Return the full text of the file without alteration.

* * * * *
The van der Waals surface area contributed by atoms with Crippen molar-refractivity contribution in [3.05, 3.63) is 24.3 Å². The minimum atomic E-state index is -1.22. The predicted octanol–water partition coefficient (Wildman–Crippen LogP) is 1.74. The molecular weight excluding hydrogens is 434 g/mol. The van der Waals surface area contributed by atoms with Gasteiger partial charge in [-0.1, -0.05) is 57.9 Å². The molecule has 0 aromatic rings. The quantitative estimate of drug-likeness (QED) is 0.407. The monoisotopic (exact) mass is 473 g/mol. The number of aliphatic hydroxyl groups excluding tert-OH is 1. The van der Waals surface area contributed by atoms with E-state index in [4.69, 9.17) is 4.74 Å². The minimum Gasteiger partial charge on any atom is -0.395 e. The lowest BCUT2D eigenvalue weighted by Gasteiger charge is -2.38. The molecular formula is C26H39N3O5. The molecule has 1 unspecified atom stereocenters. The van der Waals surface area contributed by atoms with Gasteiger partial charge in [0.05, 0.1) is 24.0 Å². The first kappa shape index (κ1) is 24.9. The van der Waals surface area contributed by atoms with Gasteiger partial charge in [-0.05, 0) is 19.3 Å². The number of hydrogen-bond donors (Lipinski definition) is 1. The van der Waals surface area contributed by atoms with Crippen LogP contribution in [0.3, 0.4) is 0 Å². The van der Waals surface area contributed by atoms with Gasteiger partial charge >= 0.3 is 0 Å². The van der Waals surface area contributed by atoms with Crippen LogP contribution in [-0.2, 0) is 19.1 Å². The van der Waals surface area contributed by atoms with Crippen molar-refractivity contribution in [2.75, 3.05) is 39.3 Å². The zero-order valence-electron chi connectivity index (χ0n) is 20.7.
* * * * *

The van der Waals surface area contributed by atoms with Crippen molar-refractivity contribution in [3.05, 3.63) is 24.3 Å². The minimum atomic E-state index is -1.22. The predicted octanol–water partition coefficient (Wildman–Crippen LogP) is 1.74. The molecular weight excluding hydrogens is 434 g/mol. The van der Waals surface area contributed by atoms with Gasteiger partial charge in [-0.1, -0.05) is 57.9 Å². The molecule has 0 aromatic rings. The quantitative estimate of drug-likeness (QED) is 0.407. The monoisotopic (exact) mass is 473 g/mol. The number of aliphatic hydroxyl groups excluding tert-OH is 1. The van der Waals surface area contributed by atoms with E-state index in [4.69, 9.17) is 4.74 Å². The minimum Gasteiger partial charge on any atom is -0.395 e. The lowest BCUT2D eigenvalue weighted by Gasteiger charge is -2.38. The molecular formula is C26H39N3O5. The molecule has 1 unspecified atom stereocenters. The van der Waals surface area contributed by atoms with Gasteiger partial charge in [0.05, 0.1) is 24.0 Å². The first kappa shape index (κ1) is 24.9. The van der Waals surface area contributed by atoms with Gasteiger partial charge in [-0.05, 0) is 19.3 Å². The number of hydrogen-bond donors (Lipinski definition) is 1. The van der Waals surface area contributed by atoms with Crippen LogP contribution in [0.3, 0.4) is 0 Å². The van der Waals surface area contributed by atoms with Gasteiger partial charge >= 0.3 is 0 Å². The van der Waals surface area contributed by atoms with Crippen LogP contribution in [-0.2, 0) is 19.1 Å². The van der Waals surface area contributed by atoms with Crippen molar-refractivity contribution in [2.75, 3.05) is 39.3 Å². The zero-order valence-electron chi connectivity index (χ0n) is 20.7.